Trail’s beloved stonemason Guglielmo “Bill” Di Domenico died recently.
We, The Rock Wall Project, are mourning his loss.
He was three months shy of his 104th birthday, and was one of two surviving stonemasons out of 15, who erected stone walls all over the city—hundreds of them — between the 1930s and 60s.
Our dear Louie Bedin is now our sole surviving master from that era.
We Trail citizens have great reverence, appreciation, and respect for the back breaking work and conditions these masters and many other rock workers endured.
Guglielmo was born in the medieval farming hamlet of Beffi, Italy in 1917, in the rock and mortar family home that had stood for generations.
He and his brother Carlo, also a Trail stonemason, refined their trade in Beffi where men scrambled up ladders and along primitive scaffolding shouldering rocks, while the women followed with dishes of mortar, prepared from limestone and sand, balanced on their heads.
Bill arrived in Trail in 1948. He worked on city and park rock walls from 1958-1976.
A few years ago, after the death of his dear wife Gina, he moved to a Delta, B.C. senior’s care facility to live close to his daughter Lisa and his grandchildren.
He, alongside master stonemason Steve Como, did a ton of stonework at our beautiful Gyro Park along the Columbia River—the stone and mortar retaining walls under the sidewalk to Sunningdale, and the multi-level 240-foot long stone “Bleachers”, built with the dual purpose of shoring up the riverbank and providing seating for swimmers and sunbathers during the 1960s.
Guglielmo lived up the mountainside in West Trail and walked to many of his jobs.
As did others, such as Louie Bedin, he built split river rock walls for private homes after hours in various parts of the city, arriving on foot. These works of art add warmth and interest to people’s homes. Knowing where exactly to tap a river rock to split it cleanly was an art in itself.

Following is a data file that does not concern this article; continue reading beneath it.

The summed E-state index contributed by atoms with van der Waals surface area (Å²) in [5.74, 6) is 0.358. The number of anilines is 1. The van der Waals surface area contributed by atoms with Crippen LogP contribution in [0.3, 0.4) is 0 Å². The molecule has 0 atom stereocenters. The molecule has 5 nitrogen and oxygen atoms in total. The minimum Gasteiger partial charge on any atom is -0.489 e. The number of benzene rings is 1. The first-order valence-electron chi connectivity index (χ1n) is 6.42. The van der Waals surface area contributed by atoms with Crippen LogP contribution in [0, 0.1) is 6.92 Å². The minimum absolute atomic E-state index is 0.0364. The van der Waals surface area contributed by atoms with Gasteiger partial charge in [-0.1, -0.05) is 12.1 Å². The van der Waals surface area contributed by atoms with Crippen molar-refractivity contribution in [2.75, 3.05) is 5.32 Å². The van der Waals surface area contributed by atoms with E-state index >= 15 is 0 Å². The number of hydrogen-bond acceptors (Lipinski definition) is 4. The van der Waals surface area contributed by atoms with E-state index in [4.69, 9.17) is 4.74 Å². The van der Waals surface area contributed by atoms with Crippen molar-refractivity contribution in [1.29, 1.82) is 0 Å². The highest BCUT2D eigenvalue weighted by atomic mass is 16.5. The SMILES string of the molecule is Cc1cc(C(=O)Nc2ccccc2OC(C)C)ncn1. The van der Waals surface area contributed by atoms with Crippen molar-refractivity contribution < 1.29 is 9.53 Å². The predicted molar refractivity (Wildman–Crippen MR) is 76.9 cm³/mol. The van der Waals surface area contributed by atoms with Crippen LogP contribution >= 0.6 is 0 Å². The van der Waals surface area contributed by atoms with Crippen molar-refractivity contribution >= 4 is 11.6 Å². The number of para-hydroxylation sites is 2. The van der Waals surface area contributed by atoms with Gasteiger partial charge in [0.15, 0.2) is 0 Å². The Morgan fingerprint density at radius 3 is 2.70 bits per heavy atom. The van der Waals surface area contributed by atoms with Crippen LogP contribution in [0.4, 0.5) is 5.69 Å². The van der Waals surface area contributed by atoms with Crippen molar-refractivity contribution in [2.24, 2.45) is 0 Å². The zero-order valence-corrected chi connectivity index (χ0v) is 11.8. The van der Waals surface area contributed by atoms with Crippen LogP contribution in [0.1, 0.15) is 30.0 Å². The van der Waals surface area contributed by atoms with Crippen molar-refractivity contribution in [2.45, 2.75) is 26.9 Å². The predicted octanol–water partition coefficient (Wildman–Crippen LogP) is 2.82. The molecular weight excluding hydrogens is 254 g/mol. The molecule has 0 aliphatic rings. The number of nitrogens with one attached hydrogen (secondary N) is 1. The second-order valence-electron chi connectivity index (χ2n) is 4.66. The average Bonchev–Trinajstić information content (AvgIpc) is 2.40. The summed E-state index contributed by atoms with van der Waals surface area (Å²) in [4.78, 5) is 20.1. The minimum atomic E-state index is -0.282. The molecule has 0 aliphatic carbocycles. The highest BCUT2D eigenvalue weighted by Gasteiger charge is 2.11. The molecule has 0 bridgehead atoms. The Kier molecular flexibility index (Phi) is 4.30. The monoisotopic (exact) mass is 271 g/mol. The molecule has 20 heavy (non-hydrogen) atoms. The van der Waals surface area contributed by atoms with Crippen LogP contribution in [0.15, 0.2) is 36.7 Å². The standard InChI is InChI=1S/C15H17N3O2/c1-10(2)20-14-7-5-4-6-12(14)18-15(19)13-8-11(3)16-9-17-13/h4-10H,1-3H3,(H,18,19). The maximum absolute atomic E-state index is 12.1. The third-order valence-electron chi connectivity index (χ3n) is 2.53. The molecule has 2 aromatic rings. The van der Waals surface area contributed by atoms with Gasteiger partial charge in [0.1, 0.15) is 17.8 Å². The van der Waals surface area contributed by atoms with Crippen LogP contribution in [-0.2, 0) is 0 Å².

The stories of the builders and the walls are preserved in the coffee table book, “Set in Stone~A History of Trail’s Rock Walls”, available at the library.
Most city stonework was usually done during winter months when government grants became available.
Work sites provided no bathrooms and no eating facilities. These men were fit, as you can imagine.
They took pride in their work, in a job well done, and in their mastery of joining rocks in such a way as to “last a lifetime.”
And each stonemason, especially those utilizing huge boulders, had their own signature way of working and finishing the stone.
They are truly works of art.
Several of Trail’s rock walls hold up our winding roads and hills and will for decades to come.
Guglielmo gave generously of his time while we were busy gathering information for the book. We would drive him to his construction sites, record his stories on cassette and video, then back to his home for a glass of wine.
With that characteristic twinkle in his eye he would ask “When’s the book coming?” “I hope in a couple of weeks” I’d say.
That conversation happened a few times … and he would end up answering his own question with “In a couple of weeks aye?”
We drove to see the cemetery stonework ‘one more time’ and he comically quipped, “Don’t leave me there.”
He had an easy going demeanor and a gentle nature.
He could not believe that anyone would possibly be interested in the stonemasons and in the stone infrastructure he helped construct.
It’s these workers that are rarely recognized. His friends, neighbours, and the community in general, had great respect for this hard-working friendly individual.
We invite you to take a moment to honour Guglielmo and appreciate his work by stopping along the walkway at Gyro Park, or sitting on the steps of the Bleachers to imagine the clinking and cracking of rocks being mortared in place 70 years ago.
You left us a functioning living legacy to enjoy for decades to come.
We love you.
Read more: Bill Di Domenico obituary
Read more: Trail Blazers: When 2 towns became 1